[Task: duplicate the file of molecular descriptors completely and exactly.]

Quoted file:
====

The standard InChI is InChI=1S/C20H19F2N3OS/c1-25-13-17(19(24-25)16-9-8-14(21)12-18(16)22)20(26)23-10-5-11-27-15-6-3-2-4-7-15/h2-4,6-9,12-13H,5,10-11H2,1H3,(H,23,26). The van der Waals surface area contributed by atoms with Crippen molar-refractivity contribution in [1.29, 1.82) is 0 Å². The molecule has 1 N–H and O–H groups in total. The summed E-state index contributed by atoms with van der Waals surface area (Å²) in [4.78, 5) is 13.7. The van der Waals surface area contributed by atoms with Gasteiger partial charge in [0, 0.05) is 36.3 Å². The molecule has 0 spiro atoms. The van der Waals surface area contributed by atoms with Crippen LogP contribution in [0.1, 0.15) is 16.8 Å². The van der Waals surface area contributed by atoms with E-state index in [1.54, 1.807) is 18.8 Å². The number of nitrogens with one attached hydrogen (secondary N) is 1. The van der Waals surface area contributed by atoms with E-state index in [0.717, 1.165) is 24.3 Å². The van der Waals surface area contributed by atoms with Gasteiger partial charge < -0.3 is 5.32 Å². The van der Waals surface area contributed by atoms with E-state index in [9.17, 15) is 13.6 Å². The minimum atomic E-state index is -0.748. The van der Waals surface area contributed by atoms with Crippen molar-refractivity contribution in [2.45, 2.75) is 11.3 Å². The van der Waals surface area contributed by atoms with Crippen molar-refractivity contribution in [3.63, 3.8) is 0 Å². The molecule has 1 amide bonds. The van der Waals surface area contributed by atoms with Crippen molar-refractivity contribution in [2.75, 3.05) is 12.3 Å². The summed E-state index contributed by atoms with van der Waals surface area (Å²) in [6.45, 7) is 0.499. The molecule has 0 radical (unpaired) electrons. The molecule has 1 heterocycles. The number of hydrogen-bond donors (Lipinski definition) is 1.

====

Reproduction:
The standard InChI is InChI=1S/C20H19F2N3OS/c1-25-13-17(19(24-25)16-9-8-14(21)12-18(16)22)20(26)23-10-5-11-27-15-6-3-2-4-7-15/h2-4,6-9,12-13H,5,10-11H2,1H3,(H,23,26). The van der Waals surface area contributed by atoms with Crippen molar-refractivity contribution in [1.29, 1.82) is 0 Å². The molecule has 1 N–H and O–H groups in total. The summed E-state index contributed by atoms with van der Waals surface area (Å²) in [4.78, 5) is 13.7. The van der Waals surface area contributed by atoms with Gasteiger partial charge in [0, 0.05) is 36.3 Å². The molecule has 0 spiro atoms. The van der Waals surface area contributed by atoms with Crippen LogP contribution in [0.1, 0.15) is 16.8 Å². The van der Waals surface area contributed by atoms with E-state index in [1.54, 1.807) is 18.8 Å². The number of nitrogens with one attached hydrogen (secondary N) is 1. The van der Waals surface area contributed by atoms with E-state index in [0.717, 1.165) is 24.3 Å². The van der Waals surface area contributed by atoms with Gasteiger partial charge < -0.3 is 5.32 Å². The van der Waals surface area contributed by atoms with E-state index in [9.17, 15) is 13.6 Å². The minimum atomic E-state index is -0.748. The van der Waals surface area contributed by atoms with Crippen molar-refractivity contribution in [2.45, 2.75) is 11.3 Å². The van der Waals surface area contributed by atoms with Crippen molar-refractivity contribution in [3.63, 3.8) is 0 Å². The molecule has 1 amide bonds. The van der Waals surface area contributed by atoms with Crippen molar-refractivity contribution in [2.75, 3.05) is 12.3 Å². The summed E-state index contributed by atoms with van der Waals surface area (Å²) in [6.45, 7) is 0.499. The molecule has 0 radical (unpaired) electrons. The molecule has 1 heterocycles. The number of hydrogen-bond donors (Lipinski definition) is 1.